October 2023 Newsletter: News from the BCLI!
October 26, 2023
BY Taja De Silva
20 Years of CCEL
The Canadian Center for Elder Law (CCEL) celebrates 20 years this year! We will be recognizing this milestone at the upcoming Canadian Elder Law Conference on November 9th. This bi-annual conference, hosted by CLEBC, is a great opportunity to learn about recent developments in law and practice around our aging population. You can learn more about this conference and register at the CLEBC website.
Our Renovate the Public Hearing Project is scheduled to enter the consultation phase this fall! Critics say current public-hearing requirements result in high costs, wasted time, low satisfaction, and sometimes trauma for those involved. Is there a better way to engage the public and reduce pre-development risk and barriers to housing? BCLI seeks to answer this question in the Renovate the Public Hearing Project. Our consultation paper will present options for improving public engagement on local-land-use bylaws.
BCLI was invited by the federal Department of Justice to submit comments on the Consolidated Working Draft of the Council of Europe Framework Convention on Artificial Intelligence, Human Rights, Democracy, and the Rule of Law. The invitation was part of a consultation to solicit views to support Canada’s participation as an Observer State in the treaty negotiations. BCLI provided a submission on the draft COE Framework Convention that was based in part on insights gained from our own AI project – we shared our Consultation Paper on Artificial Intelligence and Civil Liability in the submission.
On October 17th, Board member Julia Lawn and staff lawyer Megan Vis-Dunbar co-chaired the CLEBC Legal Research Conference on the role of AI and emerging technologies in law. The course brought together close to 70 lawyers, academics and members of the judiciary for an engaging day of learning and discussion on topics including the regulation of AI in the legal field, ethical concerns around the use of AI, and the impact of technology on access to justice. Speakers included BCLI Board member, Registrar Timothy Outerbridge from the BC Court of Appeal, who offered a perspective on areas where AI could potentially be beneficial to the work of the Court. The keynote address was delivered by Professor Abdi Aidid of the University of Toronto, who spoke to the promises and pitfalls of AI, and shared some practical insights to help mitigate risks. BCLI is grateful to the esteemed faculty who contributed to the success of this conference. For a view of one of the perspectives shared on the panel “Can the ChatBot Write My Factum? AI and Legal Research”, we invite you to check out Sarah Sutherland’s post on Slaw.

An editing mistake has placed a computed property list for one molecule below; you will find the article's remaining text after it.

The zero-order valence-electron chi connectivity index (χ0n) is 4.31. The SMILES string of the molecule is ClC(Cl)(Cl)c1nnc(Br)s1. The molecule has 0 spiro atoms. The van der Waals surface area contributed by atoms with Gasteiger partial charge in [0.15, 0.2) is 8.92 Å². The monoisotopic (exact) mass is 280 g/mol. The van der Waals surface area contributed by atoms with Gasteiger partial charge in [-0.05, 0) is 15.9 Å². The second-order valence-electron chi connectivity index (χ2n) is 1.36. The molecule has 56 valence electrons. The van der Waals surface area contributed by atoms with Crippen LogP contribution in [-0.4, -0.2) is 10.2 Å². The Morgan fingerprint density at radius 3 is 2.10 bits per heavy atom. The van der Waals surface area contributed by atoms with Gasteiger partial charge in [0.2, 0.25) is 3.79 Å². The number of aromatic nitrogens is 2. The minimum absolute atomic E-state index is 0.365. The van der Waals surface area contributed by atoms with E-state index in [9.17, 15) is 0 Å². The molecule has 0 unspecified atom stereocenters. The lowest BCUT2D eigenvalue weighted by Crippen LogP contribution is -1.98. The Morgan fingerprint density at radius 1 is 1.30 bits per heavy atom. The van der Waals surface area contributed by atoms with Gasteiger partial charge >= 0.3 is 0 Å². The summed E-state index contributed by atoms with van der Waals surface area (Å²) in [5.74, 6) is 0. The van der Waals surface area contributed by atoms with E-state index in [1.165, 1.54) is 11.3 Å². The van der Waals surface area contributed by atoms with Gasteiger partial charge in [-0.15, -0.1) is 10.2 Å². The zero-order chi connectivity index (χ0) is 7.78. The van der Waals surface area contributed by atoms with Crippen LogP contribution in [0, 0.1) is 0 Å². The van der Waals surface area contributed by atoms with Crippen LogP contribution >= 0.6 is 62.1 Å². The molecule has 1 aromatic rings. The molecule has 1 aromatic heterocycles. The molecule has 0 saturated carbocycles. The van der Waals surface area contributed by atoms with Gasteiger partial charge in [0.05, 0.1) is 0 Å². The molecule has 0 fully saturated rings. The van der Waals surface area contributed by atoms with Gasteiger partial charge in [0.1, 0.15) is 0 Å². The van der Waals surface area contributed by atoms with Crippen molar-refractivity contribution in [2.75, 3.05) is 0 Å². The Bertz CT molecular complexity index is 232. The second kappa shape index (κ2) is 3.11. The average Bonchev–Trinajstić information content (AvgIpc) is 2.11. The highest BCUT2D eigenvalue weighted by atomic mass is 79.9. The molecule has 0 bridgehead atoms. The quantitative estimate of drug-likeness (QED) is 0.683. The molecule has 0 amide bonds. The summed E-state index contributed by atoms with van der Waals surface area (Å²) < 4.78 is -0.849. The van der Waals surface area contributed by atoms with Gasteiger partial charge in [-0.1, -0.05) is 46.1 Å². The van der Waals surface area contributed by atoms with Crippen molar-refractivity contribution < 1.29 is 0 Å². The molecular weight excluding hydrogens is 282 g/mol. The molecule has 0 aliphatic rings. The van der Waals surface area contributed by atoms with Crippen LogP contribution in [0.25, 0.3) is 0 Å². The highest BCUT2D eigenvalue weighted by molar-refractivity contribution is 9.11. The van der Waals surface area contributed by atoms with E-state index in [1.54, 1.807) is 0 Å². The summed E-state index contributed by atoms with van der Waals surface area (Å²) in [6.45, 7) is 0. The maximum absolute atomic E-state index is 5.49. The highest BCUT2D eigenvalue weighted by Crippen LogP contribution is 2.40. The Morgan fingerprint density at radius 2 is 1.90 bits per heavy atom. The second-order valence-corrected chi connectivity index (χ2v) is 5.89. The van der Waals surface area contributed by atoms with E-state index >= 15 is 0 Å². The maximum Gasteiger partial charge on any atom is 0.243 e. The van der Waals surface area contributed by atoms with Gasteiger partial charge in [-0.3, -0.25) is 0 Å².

CCEL Director, Kelly Melnyk, and Staff Lawyer, Megan Vis-Dunbar, led two presentations on the Canadian Center for Elder Law’s Supporting Vulnerable Victims and Witnesses project. On September 19th, they connected with faculty at Thompson Rivers University and met with lawyers in Kamloops on September 20th. We are grateful to Courthouse Libraries BC for hosting us in Kamloops.